Favre Sexual Harassment Court Papers: Just the good parts
In the summer of 2008, two Long Island massage therapists scored a payday: They landed another season of work at the New York Jets training camp.
It must have seemed like a dream job at the time, working on the beat-up gladiator bodies of NFL stars. But the summer didn't pan out the way Shannon O'Toole and Christina Scavo had hoped.
Both were humiliated and left without work after Brett Favre tried to hit on them via text messages and they rebuffed him, according to a lawsuit filed yesterday in Manhattan Superior Court.
O'Toole got Scavo an introduction to the team through its massage coordinator, Lisa Ripi. The women charged between $500 and $600 a day, and their talents were in high demand, not only at the Jets training camp in New Jersey and on Long Island, but also at players' homes.
"Everything at the Jets went through me," when it came time for rubdowns, Ripi said in the court papers.
That included meeting the needs of the Jets' new rock-star quarterback, Brett Favre, who had retired from the Green Bay Packers the year before. It didn't take long for the gunslinger to set his sights on the two women.
"Brett here you and crissy want to get together im alone," he asked in stunted text lingo.
And then, "Kinda lonely tonight I guess I have bad intentions."
Bad judgment, too. The massage therapist showed the message to Scavo, who is married. And Scavo showed the messages to her husband, Joseph. He was pissed off enough to contact Favre personally and tell him to knock it off with the "bad intentions" invites.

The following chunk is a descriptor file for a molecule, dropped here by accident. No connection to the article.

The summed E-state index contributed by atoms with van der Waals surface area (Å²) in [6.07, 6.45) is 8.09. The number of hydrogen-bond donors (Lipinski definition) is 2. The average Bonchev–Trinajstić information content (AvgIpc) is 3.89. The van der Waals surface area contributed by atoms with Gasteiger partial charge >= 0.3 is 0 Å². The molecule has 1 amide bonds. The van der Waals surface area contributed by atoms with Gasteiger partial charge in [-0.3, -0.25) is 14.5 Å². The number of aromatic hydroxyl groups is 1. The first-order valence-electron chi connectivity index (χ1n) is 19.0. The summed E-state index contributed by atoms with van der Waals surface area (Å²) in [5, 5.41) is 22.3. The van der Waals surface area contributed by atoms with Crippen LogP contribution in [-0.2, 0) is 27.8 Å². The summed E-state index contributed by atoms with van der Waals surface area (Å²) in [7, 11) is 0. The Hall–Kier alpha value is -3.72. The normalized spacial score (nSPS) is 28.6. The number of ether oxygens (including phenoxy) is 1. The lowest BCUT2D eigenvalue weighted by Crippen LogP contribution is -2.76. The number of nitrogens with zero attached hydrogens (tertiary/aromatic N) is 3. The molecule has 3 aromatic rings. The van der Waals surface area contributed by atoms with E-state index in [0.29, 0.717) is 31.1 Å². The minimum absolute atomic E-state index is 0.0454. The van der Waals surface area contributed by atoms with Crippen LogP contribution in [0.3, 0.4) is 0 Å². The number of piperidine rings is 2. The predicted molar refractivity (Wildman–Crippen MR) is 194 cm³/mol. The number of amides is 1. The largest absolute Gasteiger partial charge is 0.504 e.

He also wanted an apology, which he didn't get. And his wife, along with O'Toole, never got another call for business from the Jets again.
It was two years after that episode, in the summer of 2010, that rumors about the then-unnamed harassed massage therapists circulated in the press, adding spice to the saucy details of Favre's pursuit of the team's sideline host, Jenn Sterger. And Ripi, the enforcer, saw red.
"There are ways to handle things in a professional manner and ways to be compensated not in pulic," she added, and then made it sound like their experience was just part of doing business with the Jets.
"I've been up there 13 yrs without anything that happened to me on tmz ... cuz was handled internally the way it shd be," she said, and stood by her trashing of Scavo's husband. "He is what he ... and I won't take that back."
Ripi was none too happy that Scavo had held on to the evidence, either: "Holding on to texts for two years is questionable as far as ur intention and not telling anyone about it."
Then the telephone abuse started to O'Toole.
"Chrissy and you will never work for the Jets again," she said. "Keep your mouth shut."
Even so, in subsequent text messages, Ripi didn't sound like she was disputing the allegations against Favre: "For sure feel horrible that u had to go thru that w a pervert ... however I truly wish u wldve came forward at the time it happened."
Now it's Ripi, Favre, and the Jets that need help. After Scavo and O'Toole lost their gigs, and the NFL gave Favre a $50,000 slap on the wrist following months of investigation into the Sterger story, the pair announced their lawsuit against all three--the day after Favre said he was retiring for good.
The sexual harassment suit said the defendants supported a hostile work environment and violated New York's human rights laws. It seeks unspecified damages.
Now that O'Toole and Scavo have filed suit, can there be any doubt that Jenn Sterger will follow?
The Favre File:
- Jenn Sterger claims Brett Favre penis pictures
- Deadspin says it will publish Brett Favre penis pics
- Brett Favre's penis revealed by Deadspin (Warning: Graphic photos)
- Jenn Sterger lawyers up
- Jenn Sterger threatens to go public on Brett Favre
- Favre disciplined by NFL in sext case
- Sterger's lawyer: NFL's Favre decision "an affront to all females"
- Massage therapists sue Favre: Scavo and O'Toole accuse QB of sexual harassment
Get the This Week's Top Stories Newsletter
Every week we collect the latest news, music and arts stories — along with film and food reviews and the best things to do this week — so that you’ll never miss City Pages' biggest stories.